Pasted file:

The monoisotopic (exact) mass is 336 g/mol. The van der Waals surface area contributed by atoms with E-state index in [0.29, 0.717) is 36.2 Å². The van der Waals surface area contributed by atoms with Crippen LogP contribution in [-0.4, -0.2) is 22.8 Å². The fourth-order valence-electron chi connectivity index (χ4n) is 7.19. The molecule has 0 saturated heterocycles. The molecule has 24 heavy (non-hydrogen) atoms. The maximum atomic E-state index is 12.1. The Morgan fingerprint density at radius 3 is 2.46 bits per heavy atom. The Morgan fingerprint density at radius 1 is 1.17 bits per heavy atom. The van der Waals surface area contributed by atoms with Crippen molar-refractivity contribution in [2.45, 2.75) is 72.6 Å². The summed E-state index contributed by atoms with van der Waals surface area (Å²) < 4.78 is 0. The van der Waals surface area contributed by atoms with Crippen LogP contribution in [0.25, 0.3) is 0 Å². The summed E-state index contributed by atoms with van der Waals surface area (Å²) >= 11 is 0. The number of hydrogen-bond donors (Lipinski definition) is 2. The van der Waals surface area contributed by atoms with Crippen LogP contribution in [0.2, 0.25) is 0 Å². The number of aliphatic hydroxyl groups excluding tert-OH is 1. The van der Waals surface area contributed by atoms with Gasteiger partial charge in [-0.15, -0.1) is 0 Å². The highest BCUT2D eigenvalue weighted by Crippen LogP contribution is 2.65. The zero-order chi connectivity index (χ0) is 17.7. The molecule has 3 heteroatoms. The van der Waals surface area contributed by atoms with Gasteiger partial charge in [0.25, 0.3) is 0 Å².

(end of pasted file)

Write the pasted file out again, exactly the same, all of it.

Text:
The monoisotopic (exact) mass is 336 g/mol. The van der Waals surface area contributed by atoms with E-state index in [0.29, 0.717) is 36.2 Å². The van der Waals surface area contributed by atoms with Crippen LogP contribution in [-0.4, -0.2) is 22.8 Å². The fourth-order valence-electron chi connectivity index (χ4n) is 7.19. The molecule has 0 saturated heterocycles. The molecule has 24 heavy (non-hydrogen) atoms. The maximum atomic E-state index is 12.1. The Morgan fingerprint density at radius 3 is 2.46 bits per heavy atom. The Morgan fingerprint density at radius 1 is 1.17 bits per heavy atom. The van der Waals surface area contributed by atoms with Crippen molar-refractivity contribution in [2.45, 2.75) is 72.6 Å². The summed E-state index contributed by atoms with van der Waals surface area (Å²) < 4.78 is 0. The van der Waals surface area contributed by atoms with Crippen LogP contribution in [0.25, 0.3) is 0 Å². The summed E-state index contributed by atoms with van der Waals surface area (Å²) >= 11 is 0. The number of hydrogen-bond donors (Lipinski definition) is 2. The van der Waals surface area contributed by atoms with Crippen LogP contribution in [0.2, 0.25) is 0 Å². The number of aliphatic hydroxyl groups excluding tert-OH is 1. The van der Waals surface area contributed by atoms with Gasteiger partial charge in [-0.15, -0.1) is 0 Å². The highest BCUT2D eigenvalue weighted by Crippen LogP contribution is 2.65. The zero-order chi connectivity index (χ0) is 17.7. The molecule has 3 heteroatoms. The van der Waals surface area contributed by atoms with Gasteiger partial charge in [0.25, 0.3) is 0 Å².